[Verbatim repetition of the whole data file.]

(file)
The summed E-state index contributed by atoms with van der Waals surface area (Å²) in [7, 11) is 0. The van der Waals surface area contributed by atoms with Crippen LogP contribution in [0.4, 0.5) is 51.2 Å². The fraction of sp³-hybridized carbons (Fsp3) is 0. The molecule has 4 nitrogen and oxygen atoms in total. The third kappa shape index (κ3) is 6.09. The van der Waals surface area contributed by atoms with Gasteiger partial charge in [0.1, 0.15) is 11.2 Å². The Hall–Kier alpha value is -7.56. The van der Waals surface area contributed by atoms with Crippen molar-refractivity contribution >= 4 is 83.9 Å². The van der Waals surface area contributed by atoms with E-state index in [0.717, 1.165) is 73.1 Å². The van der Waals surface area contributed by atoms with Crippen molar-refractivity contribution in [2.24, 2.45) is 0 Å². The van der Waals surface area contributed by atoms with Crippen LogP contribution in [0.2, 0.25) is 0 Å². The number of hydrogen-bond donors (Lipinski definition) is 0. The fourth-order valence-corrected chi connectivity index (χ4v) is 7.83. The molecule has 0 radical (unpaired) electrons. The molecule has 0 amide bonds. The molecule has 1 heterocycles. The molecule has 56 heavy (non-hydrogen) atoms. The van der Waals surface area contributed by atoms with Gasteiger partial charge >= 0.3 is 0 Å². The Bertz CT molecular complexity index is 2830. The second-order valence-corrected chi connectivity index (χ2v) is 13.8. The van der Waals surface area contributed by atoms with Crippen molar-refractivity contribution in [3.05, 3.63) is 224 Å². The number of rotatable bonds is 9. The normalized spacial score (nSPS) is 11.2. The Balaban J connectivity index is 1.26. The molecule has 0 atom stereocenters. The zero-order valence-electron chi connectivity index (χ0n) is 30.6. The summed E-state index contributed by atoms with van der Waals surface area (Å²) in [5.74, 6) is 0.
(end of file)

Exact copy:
The summed E-state index contributed by atoms with van der Waals surface area (Å²) in [7, 11) is 0. The van der Waals surface area contributed by atoms with Crippen LogP contribution in [0.4, 0.5) is 51.2 Å². The fraction of sp³-hybridized carbons (Fsp3) is 0. The molecule has 4 nitrogen and oxygen atoms in total. The third kappa shape index (κ3) is 6.09. The van der Waals surface area contributed by atoms with Gasteiger partial charge in [0.1, 0.15) is 11.2 Å². The Hall–Kier alpha value is -7.56. The van der Waals surface area contributed by atoms with Crippen molar-refractivity contribution >= 4 is 83.9 Å². The van der Waals surface area contributed by atoms with E-state index in [0.717, 1.165) is 73.1 Å². The van der Waals surface area contributed by atoms with Crippen molar-refractivity contribution in [2.24, 2.45) is 0 Å². The van der Waals surface area contributed by atoms with Crippen LogP contribution in [0.2, 0.25) is 0 Å². The number of hydrogen-bond donors (Lipinski definition) is 0. The fourth-order valence-corrected chi connectivity index (χ4v) is 7.83. The molecule has 0 radical (unpaired) electrons. The molecule has 0 amide bonds. The molecule has 1 heterocycles. The molecule has 56 heavy (non-hydrogen) atoms. The van der Waals surface area contributed by atoms with Gasteiger partial charge >= 0.3 is 0 Å². The Bertz CT molecular complexity index is 2830. The second-order valence-corrected chi connectivity index (χ2v) is 13.8. The van der Waals surface area contributed by atoms with Crippen molar-refractivity contribution in [3.05, 3.63) is 224 Å². The number of rotatable bonds is 9. The normalized spacial score (nSPS) is 11.2. The Balaban J connectivity index is 1.26. The molecule has 0 atom stereocenters. The zero-order valence-electron chi connectivity index (χ0n) is 30.6. The summed E-state index contributed by atoms with van der Waals surface area (Å²) in [5.74, 6) is 0.